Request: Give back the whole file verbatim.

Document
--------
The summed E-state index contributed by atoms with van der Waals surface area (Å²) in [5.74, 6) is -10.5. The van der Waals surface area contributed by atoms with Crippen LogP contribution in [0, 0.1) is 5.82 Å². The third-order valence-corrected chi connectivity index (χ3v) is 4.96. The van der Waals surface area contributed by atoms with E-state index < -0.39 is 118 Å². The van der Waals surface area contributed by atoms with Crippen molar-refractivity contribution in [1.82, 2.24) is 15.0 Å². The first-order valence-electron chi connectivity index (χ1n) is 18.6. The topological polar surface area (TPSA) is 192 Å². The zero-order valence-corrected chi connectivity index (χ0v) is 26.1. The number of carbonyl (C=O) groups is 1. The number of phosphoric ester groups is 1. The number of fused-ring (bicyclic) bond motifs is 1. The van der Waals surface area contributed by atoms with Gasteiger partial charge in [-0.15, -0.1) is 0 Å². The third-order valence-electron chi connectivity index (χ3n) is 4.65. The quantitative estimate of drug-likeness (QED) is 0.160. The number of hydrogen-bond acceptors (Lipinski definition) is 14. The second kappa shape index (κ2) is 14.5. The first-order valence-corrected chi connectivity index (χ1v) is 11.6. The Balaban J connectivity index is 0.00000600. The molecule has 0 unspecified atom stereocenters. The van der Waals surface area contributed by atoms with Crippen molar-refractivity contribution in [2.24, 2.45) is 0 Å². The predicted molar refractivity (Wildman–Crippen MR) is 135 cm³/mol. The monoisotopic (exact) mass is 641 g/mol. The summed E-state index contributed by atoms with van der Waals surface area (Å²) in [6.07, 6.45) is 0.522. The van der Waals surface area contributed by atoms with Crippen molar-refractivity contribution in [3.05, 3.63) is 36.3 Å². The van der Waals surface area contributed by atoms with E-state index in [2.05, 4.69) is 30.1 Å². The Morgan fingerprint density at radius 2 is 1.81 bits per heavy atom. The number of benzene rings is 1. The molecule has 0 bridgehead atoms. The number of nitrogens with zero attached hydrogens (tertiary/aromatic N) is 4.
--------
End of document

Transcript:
The summed E-state index contributed by atoms with van der Waals surface area (Å²) in [5.74, 6) is -10.5. The van der Waals surface area contributed by atoms with Crippen LogP contribution in [0, 0.1) is 5.82 Å². The third-order valence-corrected chi connectivity index (χ3v) is 4.96. The van der Waals surface area contributed by atoms with E-state index < -0.39 is 118 Å². The van der Waals surface area contributed by atoms with Crippen molar-refractivity contribution in [1.82, 2.24) is 15.0 Å². The first-order valence-electron chi connectivity index (χ1n) is 18.6. The topological polar surface area (TPSA) is 192 Å². The zero-order valence-corrected chi connectivity index (χ0v) is 26.1. The number of carbonyl (C=O) groups is 1. The number of phosphoric ester groups is 1. The number of fused-ring (bicyclic) bond motifs is 1. The van der Waals surface area contributed by atoms with Gasteiger partial charge in [-0.15, -0.1) is 0 Å². The third-order valence-electron chi connectivity index (χ3n) is 4.65. The quantitative estimate of drug-likeness (QED) is 0.160. The number of hydrogen-bond acceptors (Lipinski definition) is 14. The second kappa shape index (κ2) is 14.5. The first-order valence-corrected chi connectivity index (χ1v) is 11.6. The Balaban J connectivity index is 0.00000600. The molecule has 0 unspecified atom stereocenters. The van der Waals surface area contributed by atoms with Crippen molar-refractivity contribution in [2.24, 2.45) is 0 Å². The predicted molar refractivity (Wildman–Crippen MR) is 135 cm³/mol. The monoisotopic (exact) mass is 641 g/mol. The summed E-state index contributed by atoms with van der Waals surface area (Å²) in [6.07, 6.45) is 0.522. The van der Waals surface area contributed by atoms with Crippen molar-refractivity contribution in [3.05, 3.63) is 36.3 Å². The van der Waals surface area contributed by atoms with E-state index in [2.05, 4.69) is 30.1 Å². The Morgan fingerprint density at radius 2 is 1.81 bits per heavy atom. The number of benzene rings is 1. The molecule has 0 bridgehead atoms. The number of nitrogens with zero attached hydrogens (tertiary/aromatic N) is 4.